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Is there a difference in C++ between copy initialization and direct initialization?

Class A
   //some member function call
   int x;
   char a;
int main()
   A a;
   A b;

Hi can You tell me the Difference's in Between these when I call or initialize the objects of above class as

A a(b);
A a=b;
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marked as duplicate by Charles Bailey, Tadeusz Kopec, Bo Persson, Ajay, Graviton Jul 3 '12 at 9:26

This question has been asked before and already has an answer. If those answers do not fully address your question, please ask a new question.

Is this homework ;)? –  Jakob S. Jul 3 '12 at 6:59
the code does not compile –  Cheers and hth. - Alf Jul 3 '12 at 7:02

3 Answers 3

The first 2 lines calls the copy constructor because the objects are being constructed. The last line will call the equals operator to perform the assignment.

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A a(b);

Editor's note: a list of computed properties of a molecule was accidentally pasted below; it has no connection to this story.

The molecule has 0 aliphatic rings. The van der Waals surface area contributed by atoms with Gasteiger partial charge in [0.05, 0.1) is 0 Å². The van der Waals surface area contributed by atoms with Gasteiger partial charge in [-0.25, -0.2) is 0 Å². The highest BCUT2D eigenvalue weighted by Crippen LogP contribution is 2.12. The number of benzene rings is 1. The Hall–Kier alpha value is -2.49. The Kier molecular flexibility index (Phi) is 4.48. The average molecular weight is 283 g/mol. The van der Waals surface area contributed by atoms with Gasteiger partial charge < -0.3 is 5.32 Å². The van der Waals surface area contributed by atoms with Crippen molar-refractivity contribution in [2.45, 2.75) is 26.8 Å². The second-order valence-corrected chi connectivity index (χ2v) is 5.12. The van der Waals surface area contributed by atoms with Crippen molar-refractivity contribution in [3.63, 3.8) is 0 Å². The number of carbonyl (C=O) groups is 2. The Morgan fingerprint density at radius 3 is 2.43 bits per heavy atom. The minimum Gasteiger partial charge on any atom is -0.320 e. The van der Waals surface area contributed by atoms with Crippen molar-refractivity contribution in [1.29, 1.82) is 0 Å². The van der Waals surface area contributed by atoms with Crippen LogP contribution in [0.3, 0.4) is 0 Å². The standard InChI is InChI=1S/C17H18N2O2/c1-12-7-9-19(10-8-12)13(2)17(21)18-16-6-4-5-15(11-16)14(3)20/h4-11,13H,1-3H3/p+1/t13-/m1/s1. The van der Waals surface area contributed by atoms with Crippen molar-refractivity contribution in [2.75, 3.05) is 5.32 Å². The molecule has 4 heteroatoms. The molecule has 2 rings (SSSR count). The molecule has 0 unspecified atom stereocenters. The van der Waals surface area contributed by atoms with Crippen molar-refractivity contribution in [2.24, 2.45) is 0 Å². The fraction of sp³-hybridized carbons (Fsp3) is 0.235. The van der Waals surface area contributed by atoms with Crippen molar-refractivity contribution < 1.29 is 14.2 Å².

A a = b;

These use the implicitly generated copy constructor.

a = b;

This one uses the assignment operator, and it is not an initialization, since it does not create an A object: it just gives a new value to an existing one.

The copy constructor would have a signature such as

A(const A&);

and the assignment operator

A& operator=(const A&);

Since your class doesn't provide these, the compiler synthesizes them and just copies the data members.

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Since your class doesnt have any explicit copy constructor all of the above statements results in shallow copy.

If you have declared a copy constructor and overloaded the = operator then

A a(b) and A a= b will result in calling the copy constructor and

a= b will result in calling the = overloaded operator

Read this for more understanding

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